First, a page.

Where to catch the aurora borealis in the UK

By , October 26, 2011 8:03 pm

The United Kingdom is definitely not left behind by other countries where the northern lights can be seen as reports of auroral sightings have been documented in the southern part of UK. Don’t believe us? Check out this news article. These auroral sightings are possible when the geomagnetic activity intensifies. As the degree of geomagnetic intensity increases, so does the auroral zone that covers the area where the northern lights regularly appear. The auroral zone is an oval-shaped ring around the magnetic pole where the aurora borealis is frequently occurring.

Timing is everything if you want to catch an auroral display in the English skies. You need to be on the alert every time for geomagnetic storms to increase your chances of seeing the northern lights. How? You can search Google for “Introduction to Magnetometer” by Clifford E. Carnicom and learn how to create a home-made magnetometer. It’s not that accurate but the fluctuations and surges of geomagnetic storm activity can be detected. The northern lights are caused by these geomagnetic storms and what makes aurora hunting even more challenging is that it is very rare to catch an intense geomagnetic storm and to top it all; it doesn’t last long.

Further, the aurora is a by-product of the sun’s storm activity. In some occasion there are eruptions on the sun and massive charged particles are blown out into space. Some of these charged particles, or solar particles, get off-track and caught by the Earth’s magnetic field and directed towards the geomagnetic regions.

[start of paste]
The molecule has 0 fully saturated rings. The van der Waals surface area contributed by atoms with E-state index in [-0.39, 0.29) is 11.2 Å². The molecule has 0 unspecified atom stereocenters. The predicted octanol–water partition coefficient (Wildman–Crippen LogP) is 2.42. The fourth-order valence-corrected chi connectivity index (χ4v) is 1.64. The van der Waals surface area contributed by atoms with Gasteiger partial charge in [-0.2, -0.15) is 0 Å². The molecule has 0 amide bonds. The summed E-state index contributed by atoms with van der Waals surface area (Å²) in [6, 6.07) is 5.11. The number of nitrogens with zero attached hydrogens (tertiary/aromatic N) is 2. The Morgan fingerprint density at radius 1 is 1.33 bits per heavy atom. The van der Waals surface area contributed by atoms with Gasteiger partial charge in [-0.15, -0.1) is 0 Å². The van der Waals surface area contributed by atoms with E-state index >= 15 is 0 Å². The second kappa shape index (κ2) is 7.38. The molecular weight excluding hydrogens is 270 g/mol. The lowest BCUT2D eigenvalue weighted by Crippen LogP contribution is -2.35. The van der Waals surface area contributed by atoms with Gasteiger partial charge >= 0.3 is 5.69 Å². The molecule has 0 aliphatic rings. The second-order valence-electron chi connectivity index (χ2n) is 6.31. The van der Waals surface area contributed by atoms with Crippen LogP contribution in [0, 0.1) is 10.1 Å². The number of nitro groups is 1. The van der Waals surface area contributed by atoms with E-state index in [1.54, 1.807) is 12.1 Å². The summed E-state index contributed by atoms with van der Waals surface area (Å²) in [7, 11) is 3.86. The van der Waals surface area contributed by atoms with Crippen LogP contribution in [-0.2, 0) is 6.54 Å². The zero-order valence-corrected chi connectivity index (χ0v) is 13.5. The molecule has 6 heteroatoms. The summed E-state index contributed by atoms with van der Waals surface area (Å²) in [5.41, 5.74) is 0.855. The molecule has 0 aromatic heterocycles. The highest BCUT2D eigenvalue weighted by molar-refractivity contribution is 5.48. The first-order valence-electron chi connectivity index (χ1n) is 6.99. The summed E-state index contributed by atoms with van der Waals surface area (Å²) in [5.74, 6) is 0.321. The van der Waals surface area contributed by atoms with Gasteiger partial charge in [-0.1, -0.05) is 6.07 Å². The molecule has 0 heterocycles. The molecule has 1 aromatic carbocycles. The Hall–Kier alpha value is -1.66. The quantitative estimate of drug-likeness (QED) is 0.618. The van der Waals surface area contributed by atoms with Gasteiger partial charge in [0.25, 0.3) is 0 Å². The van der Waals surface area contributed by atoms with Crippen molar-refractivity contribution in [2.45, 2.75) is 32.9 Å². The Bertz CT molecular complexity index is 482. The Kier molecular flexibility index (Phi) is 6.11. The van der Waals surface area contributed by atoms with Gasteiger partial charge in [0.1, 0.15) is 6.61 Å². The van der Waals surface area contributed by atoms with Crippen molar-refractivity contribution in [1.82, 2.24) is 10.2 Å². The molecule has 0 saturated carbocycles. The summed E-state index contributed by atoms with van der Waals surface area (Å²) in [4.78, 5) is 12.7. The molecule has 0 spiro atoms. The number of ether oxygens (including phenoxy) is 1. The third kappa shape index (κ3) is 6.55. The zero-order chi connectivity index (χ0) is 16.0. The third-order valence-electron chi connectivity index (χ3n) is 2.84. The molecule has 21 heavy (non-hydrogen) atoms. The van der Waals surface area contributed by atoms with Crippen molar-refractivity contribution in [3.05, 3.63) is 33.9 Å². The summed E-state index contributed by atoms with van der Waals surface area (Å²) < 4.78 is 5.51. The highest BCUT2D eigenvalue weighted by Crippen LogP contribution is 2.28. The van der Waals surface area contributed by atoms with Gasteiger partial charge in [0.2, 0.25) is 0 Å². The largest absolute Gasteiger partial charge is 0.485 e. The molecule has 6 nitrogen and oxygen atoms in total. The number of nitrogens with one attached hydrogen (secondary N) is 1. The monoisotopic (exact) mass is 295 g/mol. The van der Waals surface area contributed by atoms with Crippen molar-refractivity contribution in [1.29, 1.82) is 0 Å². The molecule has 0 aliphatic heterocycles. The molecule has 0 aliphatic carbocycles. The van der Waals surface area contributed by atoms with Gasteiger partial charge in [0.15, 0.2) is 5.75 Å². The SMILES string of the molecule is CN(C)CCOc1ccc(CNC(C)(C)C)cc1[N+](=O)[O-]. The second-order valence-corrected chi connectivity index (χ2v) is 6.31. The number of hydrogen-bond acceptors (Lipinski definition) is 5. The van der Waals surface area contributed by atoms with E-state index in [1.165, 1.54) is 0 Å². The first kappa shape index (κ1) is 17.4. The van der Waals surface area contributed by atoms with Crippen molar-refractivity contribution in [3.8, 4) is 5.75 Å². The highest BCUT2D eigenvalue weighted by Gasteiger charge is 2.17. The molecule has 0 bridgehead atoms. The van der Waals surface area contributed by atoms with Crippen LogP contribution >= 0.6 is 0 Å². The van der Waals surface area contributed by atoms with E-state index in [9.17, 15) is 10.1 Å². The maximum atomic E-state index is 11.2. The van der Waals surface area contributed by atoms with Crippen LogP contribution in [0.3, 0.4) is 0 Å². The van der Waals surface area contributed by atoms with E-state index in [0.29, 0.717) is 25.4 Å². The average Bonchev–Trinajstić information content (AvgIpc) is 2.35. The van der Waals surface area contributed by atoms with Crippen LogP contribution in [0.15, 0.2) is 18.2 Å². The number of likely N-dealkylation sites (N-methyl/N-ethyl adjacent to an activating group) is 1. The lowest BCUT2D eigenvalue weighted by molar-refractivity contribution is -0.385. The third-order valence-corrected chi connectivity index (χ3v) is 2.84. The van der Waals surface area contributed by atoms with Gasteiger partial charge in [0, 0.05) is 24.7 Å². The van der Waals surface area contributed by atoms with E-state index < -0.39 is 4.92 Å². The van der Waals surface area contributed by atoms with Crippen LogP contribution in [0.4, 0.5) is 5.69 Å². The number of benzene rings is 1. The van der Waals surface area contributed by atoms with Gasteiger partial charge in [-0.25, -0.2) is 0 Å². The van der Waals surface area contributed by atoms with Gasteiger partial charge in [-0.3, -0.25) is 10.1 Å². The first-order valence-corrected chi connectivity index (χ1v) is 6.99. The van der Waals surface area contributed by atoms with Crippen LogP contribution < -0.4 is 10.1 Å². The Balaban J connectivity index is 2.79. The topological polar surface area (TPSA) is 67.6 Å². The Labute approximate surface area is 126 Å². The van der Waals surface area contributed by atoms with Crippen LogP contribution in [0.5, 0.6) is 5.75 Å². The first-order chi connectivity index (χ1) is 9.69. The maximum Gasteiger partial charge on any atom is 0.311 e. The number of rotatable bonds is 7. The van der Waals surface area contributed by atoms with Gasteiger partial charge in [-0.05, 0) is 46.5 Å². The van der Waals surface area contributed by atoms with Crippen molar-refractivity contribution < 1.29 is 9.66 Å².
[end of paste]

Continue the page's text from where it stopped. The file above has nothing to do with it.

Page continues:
As these charged particles progress their way down to Earth their speed is reduced by the atmosphere which detects and filters them as foreign objects. As they come in contact with the atmosphere and the gases that surround it, light energy is produced.

When a solar particle is in collision with an atmospheric molecule it becomes electrically-charged and unstable. The solar particle’s unstable status causes it to get stimulated and consequently will emit light in the process. If you’ve seen how a girl screams when she sees her crush then it pretty much looks that way.

The color that the aurora produces is determined by the available atmospheric gases the charged particles interacted with. The variety of colors that you see during a spectacular northern lights display is a combination of oxygen, nitrogen, hydrogen, and other gases. Every atmospheric gas has its own particular color to shed. The most common colors during an auroral spectacle are green, yellow, and blue. Violet and red are rare to find so consider yourself lucky if these colors show up to you.

 

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